The meditator meditates to dive through the surface habits, to the depth where our nature, our Svabhava and Svarupa lie hidden.
In our philosophy we use these two words frequently. Svabhava – our own being. Our own intrinsic permanence of nature. Our own aspect that is not of learnt behavior. It simply “Is” and through that I simply “Am.” Svabhava, one's own very being which is the word we use in our philosophy for nature. Our nature. The perennial nature which is ever sacred, satvic, serene, of true silence.
The other word which is often used in our philosophy is Svarupa. The word rupa means form, configuration. Form - like that of a body; configuration – like that of a face.
But we are also told that the consciousness principle - Purusha, Atman, the Self - that some prefer to translate as the very soul of our being, is arupa – formless. Then how can this arupa being formless, in the same philosophy, have a Svarupa, its own form? Here we are taught in the philosophy, that therefore Atman, the spiritual self, being Arupa, formless, is a Svarupa, its own form.
In Vedanta, they speak of Brahman, the Absolute Reality as:
Sat - total, pure, perennial, eternal, absolute existence, being;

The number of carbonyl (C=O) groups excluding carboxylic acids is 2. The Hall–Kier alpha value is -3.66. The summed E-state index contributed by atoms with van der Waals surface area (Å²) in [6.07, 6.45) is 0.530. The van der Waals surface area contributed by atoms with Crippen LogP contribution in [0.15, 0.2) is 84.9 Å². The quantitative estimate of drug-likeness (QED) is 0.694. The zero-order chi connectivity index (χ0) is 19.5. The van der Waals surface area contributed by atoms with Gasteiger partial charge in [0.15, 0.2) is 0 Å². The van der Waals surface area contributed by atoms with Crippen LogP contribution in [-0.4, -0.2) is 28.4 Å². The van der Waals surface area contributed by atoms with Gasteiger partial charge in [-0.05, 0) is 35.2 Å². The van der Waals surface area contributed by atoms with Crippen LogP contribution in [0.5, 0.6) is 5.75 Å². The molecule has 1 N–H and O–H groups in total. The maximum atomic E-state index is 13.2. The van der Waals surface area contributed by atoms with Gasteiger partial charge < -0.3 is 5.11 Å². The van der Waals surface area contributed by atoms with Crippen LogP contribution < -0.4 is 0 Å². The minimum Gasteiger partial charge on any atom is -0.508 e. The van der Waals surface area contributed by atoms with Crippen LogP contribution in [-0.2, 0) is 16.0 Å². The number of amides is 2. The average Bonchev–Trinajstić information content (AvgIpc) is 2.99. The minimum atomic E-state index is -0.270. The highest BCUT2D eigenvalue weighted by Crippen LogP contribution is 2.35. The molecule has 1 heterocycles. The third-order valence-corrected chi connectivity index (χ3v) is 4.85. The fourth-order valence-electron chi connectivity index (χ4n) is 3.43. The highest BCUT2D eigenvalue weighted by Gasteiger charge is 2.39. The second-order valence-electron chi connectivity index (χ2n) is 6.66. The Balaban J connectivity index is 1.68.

Chit – Consciousness, which has no antonym, no opposite in the Unconscious because it is total, pure, absolute, eternal, complete in itself, perfect;
Ananda – joy, bliss, which is not part of the duality of pain and pleasure, not a pleasure for which an opposite pain exists, but total, pure, the absolute, eternal.
Sat, Chit, Ananda.
So the great Shankaracharya asked a question. "We are repeatedly told that Brahman, the transcendent absolute, is Nirguna, beyond conditions, beyond qualities, beyond attributes. That being the case, are you not imposing the concept of attributes - Sat, Chit, Ananda, upon Brahman, the transcendent absolute?"
The answer given is that these are not conditions, qualities, attributes, gunas, being imposed upon the nirguna – Brahman. These are the very Svabhava and Svarupa of Brahman. The very being, the very nature, what you would call the very form, the very existence that is the nature of Brahman, Atman.
This ever-pure Nityashuddha; ever-wise, ever-enlightened Nityabuddha; ever-free, ever-liberated Nityamukta; ever-pure, ever-free, ever-wise and enlightened, ever-liberated, by nature – Svabhava.
Nitya, Shuddha, Buddha, Mukta, Svabhava.